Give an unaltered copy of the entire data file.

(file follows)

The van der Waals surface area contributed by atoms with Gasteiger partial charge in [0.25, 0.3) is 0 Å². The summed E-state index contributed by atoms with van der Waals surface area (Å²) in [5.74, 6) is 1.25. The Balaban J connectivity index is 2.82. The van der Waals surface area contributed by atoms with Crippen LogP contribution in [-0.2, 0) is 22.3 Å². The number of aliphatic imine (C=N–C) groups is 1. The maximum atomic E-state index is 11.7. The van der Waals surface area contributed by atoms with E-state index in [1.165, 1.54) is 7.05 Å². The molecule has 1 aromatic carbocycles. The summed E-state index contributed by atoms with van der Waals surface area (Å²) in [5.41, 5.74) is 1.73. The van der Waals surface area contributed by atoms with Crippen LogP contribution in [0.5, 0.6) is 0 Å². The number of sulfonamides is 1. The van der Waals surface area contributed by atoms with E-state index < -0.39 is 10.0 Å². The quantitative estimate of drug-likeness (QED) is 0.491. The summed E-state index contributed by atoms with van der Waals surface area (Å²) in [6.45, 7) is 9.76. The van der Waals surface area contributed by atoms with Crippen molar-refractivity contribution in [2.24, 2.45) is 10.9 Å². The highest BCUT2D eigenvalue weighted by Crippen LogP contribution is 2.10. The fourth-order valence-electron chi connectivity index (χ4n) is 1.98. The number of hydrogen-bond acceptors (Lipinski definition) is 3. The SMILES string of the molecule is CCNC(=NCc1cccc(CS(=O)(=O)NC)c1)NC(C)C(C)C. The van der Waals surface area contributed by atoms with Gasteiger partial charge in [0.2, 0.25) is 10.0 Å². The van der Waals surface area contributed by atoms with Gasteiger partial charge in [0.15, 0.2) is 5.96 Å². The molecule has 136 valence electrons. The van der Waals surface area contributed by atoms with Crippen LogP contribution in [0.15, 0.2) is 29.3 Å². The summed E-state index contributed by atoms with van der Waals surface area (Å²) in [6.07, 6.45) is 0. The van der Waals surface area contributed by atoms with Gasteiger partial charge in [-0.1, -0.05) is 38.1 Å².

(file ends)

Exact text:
The van der Waals surface area contributed by atoms with Gasteiger partial charge in [0.25, 0.3) is 0 Å². The summed E-state index contributed by atoms with van der Waals surface area (Å²) in [5.74, 6) is 1.25. The Balaban J connectivity index is 2.82. The van der Waals surface area contributed by atoms with Crippen LogP contribution in [-0.2, 0) is 22.3 Å². The number of aliphatic imine (C=N–C) groups is 1. The maximum atomic E-state index is 11.7. The van der Waals surface area contributed by atoms with E-state index in [1.165, 1.54) is 7.05 Å². The molecule has 1 aromatic carbocycles. The summed E-state index contributed by atoms with van der Waals surface area (Å²) in [5.41, 5.74) is 1.73. The van der Waals surface area contributed by atoms with Crippen LogP contribution in [0.5, 0.6) is 0 Å². The number of sulfonamides is 1. The van der Waals surface area contributed by atoms with E-state index < -0.39 is 10.0 Å². The quantitative estimate of drug-likeness (QED) is 0.491. The summed E-state index contributed by atoms with van der Waals surface area (Å²) in [6.45, 7) is 9.76. The van der Waals surface area contributed by atoms with Crippen molar-refractivity contribution in [2.24, 2.45) is 10.9 Å². The highest BCUT2D eigenvalue weighted by Crippen LogP contribution is 2.10. The fourth-order valence-electron chi connectivity index (χ4n) is 1.98. The number of hydrogen-bond acceptors (Lipinski definition) is 3. The SMILES string of the molecule is CCNC(=NCc1cccc(CS(=O)(=O)NC)c1)NC(C)C(C)C. The van der Waals surface area contributed by atoms with Gasteiger partial charge in [0.2, 0.25) is 10.0 Å². The van der Waals surface area contributed by atoms with Gasteiger partial charge in [0.15, 0.2) is 5.96 Å². The molecule has 136 valence electrons. The van der Waals surface area contributed by atoms with Crippen LogP contribution in [0.15, 0.2) is 29.3 Å². The summed E-state index contributed by atoms with van der Waals surface area (Å²) in [6.07, 6.45) is 0. The van der Waals surface area contributed by atoms with Gasteiger partial charge in [-0.1, -0.05) is 38.1 Å².